When Jaycee Stevens is six years old, her mother dies and leaves her with an abusive drunk of a father who only remembers she’s there when she gets in trouble. She grows up a foul-mouthed hellion who doesn’t take crap off anyone, and she lives in fear of anyone finding out she’s also a love-starved little girl terrified of the dark. By the time she’s seventeen, Jaycee has outrageous behavior down to an art. Her intrepid spirit carries her to college on an athletic scholarship, but she’s tripped up there by a poor little rich boy on the baseball team named Bud Stanton. Bud hides in a bottle just like Jaycee’s old man, and the last thing she wants is to get mixed up with another drunk. He’s everything she despises, and she wants him more than she’s ever wanted anything. When she finally stops fighting her attraction to him, they fall hard for each other, and God help anyone who gets caught in the crossfire.
Jaycee and Bud are an emotional paradox: drawn to each other because they’re so much alike, and constantly at war for the same reason. They fight as frequently and as physically as they make love, but Bud’s arms are the only place Jaycee has ever felt safe from the terror of her recurring nightmares. Their rollercoaster life is gritty, touching, and funny, and just when they think they’ve made it safely to the end of their wild ride, Jaycee’s childhood comes back to derail her when she has to go home and face her biggest fear: What happened to her in the dark?
Targeted Age Group:: 16-adult
What Inspired You to Write Your Book?
My first book was such a feel-good story that I wanted to write something a lot grittier and edgier the second time out. I also subscribe to the belief that everything happens for a reason. We don’t always know the reason until much later, but it’s there just the same. I love the song “What Might Have Been” by Little Texas, and it got me thinking about how many of us have someone from our past that we’ve never forgotten, and how many of us wonder what might have happened if we’d gone down different roads.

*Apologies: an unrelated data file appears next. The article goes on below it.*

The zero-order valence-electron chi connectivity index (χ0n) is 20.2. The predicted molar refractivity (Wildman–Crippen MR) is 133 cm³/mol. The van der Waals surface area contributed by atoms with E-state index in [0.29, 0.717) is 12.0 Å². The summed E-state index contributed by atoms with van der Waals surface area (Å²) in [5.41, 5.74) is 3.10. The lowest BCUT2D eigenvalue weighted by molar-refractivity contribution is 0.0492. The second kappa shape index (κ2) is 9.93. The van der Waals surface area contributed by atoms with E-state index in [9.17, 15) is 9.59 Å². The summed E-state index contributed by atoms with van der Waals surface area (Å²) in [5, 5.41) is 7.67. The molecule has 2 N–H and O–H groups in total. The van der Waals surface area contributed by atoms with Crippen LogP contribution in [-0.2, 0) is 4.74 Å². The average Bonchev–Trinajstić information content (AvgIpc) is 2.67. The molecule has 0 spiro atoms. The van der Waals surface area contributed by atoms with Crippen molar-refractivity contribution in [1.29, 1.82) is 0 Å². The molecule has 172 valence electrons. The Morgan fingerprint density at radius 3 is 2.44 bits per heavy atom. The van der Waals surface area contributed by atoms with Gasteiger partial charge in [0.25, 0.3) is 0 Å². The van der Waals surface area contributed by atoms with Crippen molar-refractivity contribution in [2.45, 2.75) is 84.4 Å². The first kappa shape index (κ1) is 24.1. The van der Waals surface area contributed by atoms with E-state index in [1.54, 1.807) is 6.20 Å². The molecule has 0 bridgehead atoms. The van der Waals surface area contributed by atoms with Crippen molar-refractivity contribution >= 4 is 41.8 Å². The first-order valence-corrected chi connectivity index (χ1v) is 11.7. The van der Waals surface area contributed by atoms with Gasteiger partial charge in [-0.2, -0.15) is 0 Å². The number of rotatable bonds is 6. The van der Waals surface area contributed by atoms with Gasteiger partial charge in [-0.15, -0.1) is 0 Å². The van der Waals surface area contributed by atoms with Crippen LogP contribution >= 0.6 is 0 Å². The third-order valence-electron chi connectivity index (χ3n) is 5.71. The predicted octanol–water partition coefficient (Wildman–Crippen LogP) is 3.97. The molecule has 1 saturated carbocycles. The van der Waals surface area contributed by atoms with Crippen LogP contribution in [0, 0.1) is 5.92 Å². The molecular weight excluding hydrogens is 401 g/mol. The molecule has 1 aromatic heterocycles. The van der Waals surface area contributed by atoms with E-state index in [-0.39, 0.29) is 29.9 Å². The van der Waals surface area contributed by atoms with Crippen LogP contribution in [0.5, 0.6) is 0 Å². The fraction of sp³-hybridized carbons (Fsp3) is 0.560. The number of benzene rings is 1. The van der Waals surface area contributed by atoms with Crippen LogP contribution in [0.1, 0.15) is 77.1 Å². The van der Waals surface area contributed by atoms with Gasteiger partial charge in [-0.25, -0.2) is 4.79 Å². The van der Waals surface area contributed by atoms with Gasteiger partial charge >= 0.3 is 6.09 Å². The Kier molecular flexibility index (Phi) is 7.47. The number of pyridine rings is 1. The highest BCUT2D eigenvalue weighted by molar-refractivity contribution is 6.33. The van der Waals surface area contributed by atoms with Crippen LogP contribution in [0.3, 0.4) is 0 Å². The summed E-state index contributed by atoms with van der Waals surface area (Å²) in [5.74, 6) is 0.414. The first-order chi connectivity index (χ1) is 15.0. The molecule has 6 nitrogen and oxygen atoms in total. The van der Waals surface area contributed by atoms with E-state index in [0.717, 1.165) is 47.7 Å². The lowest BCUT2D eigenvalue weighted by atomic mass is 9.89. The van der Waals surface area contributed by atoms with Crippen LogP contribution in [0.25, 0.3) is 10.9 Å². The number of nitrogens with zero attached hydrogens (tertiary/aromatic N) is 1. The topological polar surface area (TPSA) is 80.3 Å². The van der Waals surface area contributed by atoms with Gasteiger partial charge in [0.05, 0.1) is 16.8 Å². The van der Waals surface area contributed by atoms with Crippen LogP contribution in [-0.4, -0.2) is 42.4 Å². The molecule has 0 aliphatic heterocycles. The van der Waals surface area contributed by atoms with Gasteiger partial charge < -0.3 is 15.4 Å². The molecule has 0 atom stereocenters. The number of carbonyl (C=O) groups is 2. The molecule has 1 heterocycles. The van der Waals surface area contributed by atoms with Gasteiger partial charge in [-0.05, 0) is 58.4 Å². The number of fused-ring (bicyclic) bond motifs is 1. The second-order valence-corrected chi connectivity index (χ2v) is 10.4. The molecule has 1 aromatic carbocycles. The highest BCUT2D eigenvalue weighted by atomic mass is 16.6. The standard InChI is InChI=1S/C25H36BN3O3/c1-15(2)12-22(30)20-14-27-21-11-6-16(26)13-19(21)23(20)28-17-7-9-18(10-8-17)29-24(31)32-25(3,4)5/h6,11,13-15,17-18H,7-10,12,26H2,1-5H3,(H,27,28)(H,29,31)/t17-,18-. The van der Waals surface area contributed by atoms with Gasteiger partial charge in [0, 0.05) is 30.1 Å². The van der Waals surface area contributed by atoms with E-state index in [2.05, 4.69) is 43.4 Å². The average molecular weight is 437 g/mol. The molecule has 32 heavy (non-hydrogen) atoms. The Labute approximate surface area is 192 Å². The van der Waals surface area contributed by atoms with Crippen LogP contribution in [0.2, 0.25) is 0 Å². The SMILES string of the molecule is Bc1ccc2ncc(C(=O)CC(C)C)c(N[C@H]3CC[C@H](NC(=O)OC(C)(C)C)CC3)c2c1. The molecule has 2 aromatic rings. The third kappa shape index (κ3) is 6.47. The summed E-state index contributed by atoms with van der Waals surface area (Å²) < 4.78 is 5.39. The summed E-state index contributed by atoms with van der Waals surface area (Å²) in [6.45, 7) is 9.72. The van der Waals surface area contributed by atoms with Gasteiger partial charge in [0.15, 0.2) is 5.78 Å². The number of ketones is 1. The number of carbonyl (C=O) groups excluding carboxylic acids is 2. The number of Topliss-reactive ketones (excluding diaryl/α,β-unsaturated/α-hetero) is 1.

How Did You Come up With Your Characters?
I had a very happy childhood with two loving parents, so I have no idea why an abused and neglected little girl named Jaycee kept demanding that I tell her story, but she wouldn’t take no for an answer. And she grew up to be such a hellion that there was definitely plenty to write about, especially when she met the male version of herself when she got to college. I love writing flawed characters who are hard to like and making the reader fall in love with them. It challenges me as a writer and keeps me honest.
WHOSE ASS DO WE HAVE TO KISS TO GET A SOFTBALL FIELD?
Jaycee Stevens smiled at the shocked expressions her sign was generating from all the baseball fans as she stepped onto the field decked out in full softball uniform. Good, she hoped it embarrassed the hell out of the school board officials who were there to unveil the new $50,000 lights they’d bought for Randolph High School’s baseball field when the softball team had no field at all.
“Hold it!” Coach Watson shouted at Jaycee as she walked through the gate. “Get out of here, Stevens! I told you I wasn’t putting up with any more of your stunts!”
Jaycee responded by walking to the middle of the field and sitting cross-legged on the pitching rubber, her short blonde hair curling wildly in like-minded defiance, and the six earrings curving up her right ear glittering audaciously in the brand new lights.